Especially for those with knee, ankle, and back problems, walking is a great alternative to other cardio workouts such as running, which can typically be thought of as a “better” workout than walking. However, it’s quite the contrary – in fact, it’s a lower impact workout that can be done over longer periods of time. Read on to learn all about the benefits of walking, and how you can make it part of your daily routine.
Benefits of walking
There are tons of mental and physical health benefits of walking. Check out ten benefits of this easy-on-the-joints exercise:
- Improve your mood: Walking releases natural pain killing endorphins to your body.
- Get better sleep: Studies have found that older women who took a daily one-hour walk were more likely to relieve insomnia than those who didn’t walk.
- Lose weight: On average, a brisk half-hour walk burns 200 calories.
- Improve circulation: Fight off heart disease, increase your heart rate, lower your blood pressure and strengthen your heart when you fit walks into your daily routine.
- Support your joints: Most of your joint cartilage doesn’t have any direct blood supply – in fact, it gets its nutrition from the joint fluid that circulates as we move.
- Lower your risk of Alzheimer’s disease: A study found that elderly men who walked more than ¼ mile per day had 50% fewer run-ins with dementia and Alzheimer’s than those who walked less.
- Improve your breath: Since your breathing rate increases while walking, oxygen travels faster through your bloodstream, which helps to eliminate waste products and boost your energy level.
- Strengthen your muscles: When you’re walking, you’re working on toning your leg and abdominal muscles – and if you pump your arms while you walk, you can tone those too!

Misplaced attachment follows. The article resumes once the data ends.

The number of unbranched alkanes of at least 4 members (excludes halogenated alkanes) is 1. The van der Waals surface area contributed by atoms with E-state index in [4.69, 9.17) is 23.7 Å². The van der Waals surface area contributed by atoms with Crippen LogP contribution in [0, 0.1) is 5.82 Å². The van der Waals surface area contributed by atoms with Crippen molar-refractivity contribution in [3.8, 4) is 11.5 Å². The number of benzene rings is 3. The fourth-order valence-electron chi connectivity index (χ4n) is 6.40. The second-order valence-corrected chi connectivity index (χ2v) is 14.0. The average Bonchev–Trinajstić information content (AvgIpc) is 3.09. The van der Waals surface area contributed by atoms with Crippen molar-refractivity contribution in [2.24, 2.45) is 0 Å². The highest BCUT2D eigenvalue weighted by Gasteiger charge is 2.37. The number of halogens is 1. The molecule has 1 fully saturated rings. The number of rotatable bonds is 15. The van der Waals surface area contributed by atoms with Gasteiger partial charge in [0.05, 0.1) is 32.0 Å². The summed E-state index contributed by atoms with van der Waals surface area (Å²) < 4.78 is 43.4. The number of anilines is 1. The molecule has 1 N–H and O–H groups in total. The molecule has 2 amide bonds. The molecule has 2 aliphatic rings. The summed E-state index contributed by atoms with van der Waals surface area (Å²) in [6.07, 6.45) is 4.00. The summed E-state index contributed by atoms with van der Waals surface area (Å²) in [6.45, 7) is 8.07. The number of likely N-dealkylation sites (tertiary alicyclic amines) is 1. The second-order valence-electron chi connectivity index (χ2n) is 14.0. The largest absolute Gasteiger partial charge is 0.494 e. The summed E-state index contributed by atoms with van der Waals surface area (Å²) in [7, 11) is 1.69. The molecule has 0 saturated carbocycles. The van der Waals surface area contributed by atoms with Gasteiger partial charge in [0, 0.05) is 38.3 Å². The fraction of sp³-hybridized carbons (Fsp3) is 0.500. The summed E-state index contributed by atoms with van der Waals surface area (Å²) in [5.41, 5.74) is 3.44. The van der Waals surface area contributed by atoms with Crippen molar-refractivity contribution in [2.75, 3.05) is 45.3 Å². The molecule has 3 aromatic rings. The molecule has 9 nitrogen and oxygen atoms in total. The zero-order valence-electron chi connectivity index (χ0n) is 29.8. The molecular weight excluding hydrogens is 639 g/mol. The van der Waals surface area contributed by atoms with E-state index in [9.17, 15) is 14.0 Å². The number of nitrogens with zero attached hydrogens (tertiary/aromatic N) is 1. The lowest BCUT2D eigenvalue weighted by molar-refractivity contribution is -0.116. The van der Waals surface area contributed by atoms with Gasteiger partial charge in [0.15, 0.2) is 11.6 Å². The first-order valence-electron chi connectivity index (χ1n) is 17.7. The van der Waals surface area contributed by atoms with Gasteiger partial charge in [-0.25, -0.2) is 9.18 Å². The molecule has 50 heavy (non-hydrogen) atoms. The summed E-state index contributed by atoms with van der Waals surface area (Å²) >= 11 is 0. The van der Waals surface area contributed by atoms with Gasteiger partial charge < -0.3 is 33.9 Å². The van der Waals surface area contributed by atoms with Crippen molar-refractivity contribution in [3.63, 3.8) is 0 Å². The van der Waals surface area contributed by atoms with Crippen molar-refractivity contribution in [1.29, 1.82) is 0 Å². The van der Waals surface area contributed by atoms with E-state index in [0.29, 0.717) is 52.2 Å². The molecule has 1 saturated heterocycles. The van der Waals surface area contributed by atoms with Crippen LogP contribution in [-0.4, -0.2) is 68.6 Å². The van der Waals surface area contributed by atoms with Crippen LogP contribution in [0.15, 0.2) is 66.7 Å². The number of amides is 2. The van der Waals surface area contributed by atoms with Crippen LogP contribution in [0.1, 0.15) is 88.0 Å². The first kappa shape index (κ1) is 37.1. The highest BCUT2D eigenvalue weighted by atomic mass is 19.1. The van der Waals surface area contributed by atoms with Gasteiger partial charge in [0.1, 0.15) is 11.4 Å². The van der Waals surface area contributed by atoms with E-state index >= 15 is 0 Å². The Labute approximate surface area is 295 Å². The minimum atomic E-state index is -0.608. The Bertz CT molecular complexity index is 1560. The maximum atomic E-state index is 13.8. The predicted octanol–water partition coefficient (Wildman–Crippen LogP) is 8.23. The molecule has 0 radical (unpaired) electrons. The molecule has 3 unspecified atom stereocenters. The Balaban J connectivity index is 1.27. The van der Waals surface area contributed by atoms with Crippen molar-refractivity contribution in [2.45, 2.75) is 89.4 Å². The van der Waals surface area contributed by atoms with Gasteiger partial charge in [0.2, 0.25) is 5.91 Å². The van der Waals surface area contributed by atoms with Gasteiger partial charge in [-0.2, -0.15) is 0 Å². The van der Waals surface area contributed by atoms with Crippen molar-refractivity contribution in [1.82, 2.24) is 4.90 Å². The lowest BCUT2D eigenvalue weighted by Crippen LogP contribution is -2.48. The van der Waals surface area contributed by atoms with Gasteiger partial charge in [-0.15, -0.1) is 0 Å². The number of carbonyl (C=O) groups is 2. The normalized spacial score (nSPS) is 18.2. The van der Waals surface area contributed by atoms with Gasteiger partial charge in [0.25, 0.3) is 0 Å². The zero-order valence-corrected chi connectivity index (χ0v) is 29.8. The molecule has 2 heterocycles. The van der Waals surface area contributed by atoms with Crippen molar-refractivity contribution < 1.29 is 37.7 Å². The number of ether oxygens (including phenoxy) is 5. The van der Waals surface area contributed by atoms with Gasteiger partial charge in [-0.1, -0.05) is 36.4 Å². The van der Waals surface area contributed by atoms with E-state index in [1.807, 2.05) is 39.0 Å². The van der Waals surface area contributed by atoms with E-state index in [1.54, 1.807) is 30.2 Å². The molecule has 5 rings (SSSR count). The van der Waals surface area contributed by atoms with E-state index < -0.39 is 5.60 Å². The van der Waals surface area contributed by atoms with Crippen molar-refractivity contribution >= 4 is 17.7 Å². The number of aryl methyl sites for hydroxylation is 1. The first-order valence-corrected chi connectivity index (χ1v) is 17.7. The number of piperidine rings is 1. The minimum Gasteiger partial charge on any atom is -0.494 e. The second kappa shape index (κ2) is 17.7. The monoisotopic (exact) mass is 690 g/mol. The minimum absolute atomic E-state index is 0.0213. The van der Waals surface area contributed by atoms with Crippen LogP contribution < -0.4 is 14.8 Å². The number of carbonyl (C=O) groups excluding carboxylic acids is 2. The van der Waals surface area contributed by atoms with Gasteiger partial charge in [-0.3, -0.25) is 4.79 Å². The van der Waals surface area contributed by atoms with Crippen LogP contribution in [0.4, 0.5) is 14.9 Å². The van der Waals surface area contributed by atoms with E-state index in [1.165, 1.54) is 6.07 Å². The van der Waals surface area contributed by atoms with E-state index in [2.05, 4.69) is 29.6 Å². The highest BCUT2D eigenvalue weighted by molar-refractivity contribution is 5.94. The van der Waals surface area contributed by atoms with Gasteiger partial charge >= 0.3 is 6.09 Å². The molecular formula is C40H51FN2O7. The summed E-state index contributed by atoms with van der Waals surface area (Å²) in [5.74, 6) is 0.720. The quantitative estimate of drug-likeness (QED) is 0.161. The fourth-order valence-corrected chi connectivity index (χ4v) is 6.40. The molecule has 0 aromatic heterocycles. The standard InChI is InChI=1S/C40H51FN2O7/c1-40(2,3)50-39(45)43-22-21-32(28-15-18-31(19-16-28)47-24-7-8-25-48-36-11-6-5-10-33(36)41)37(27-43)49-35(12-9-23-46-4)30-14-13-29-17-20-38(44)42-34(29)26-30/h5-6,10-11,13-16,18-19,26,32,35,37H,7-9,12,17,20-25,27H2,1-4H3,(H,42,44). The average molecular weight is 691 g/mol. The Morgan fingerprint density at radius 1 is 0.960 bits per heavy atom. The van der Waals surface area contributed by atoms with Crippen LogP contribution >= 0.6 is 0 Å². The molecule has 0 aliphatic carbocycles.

- Live longer: Research finds that those who exercise regularly as they get older, especially those with underlying health conditions, have a much better chance of living longer than their non-walking counterparts.
- Slow down your mental decline: A study of 6,000 women over the age of 65 found that age-related memory decline was lower in those who walked more.
Starting a walking routine
Not sure how to get started? It’s different for everyone. If you’re a beginner, start slower and less frequently, and just work your way up. If you’re more of an expert, consider bringing hand weights or pushing yourself with new speeds.
No matter your skill and experience, you should always follow these proper fitness walking techniques to prevent injury and ensure an effective, enjoyable workout:
- Maintain good posture – keep your head upright and looking ahead as you walk, and don’t hunch your shoulders.
- Steady foot placement helps you maintain balance – keep your feet close to an imaginary line in the center of the ground in front of you.
- Find a good stride length that works for you.
- Always keep at least one foot on the ground.
- Swing your arms while you walk to burn an additional 5-10% calories.
It’s also helpful to walk throughout your day. Try to walk to work, take short walks during your work breaks, or choose stairs over elevators and escalators.
When you’re looking for a way to get your cardio in, but you aren’t a big fan of running, consider going for a walk! Walking has some great health benefits that are great paired with a healthy meal…much like the delicious, chef-prepared meals from Snap Kitchen. Check out our menu here!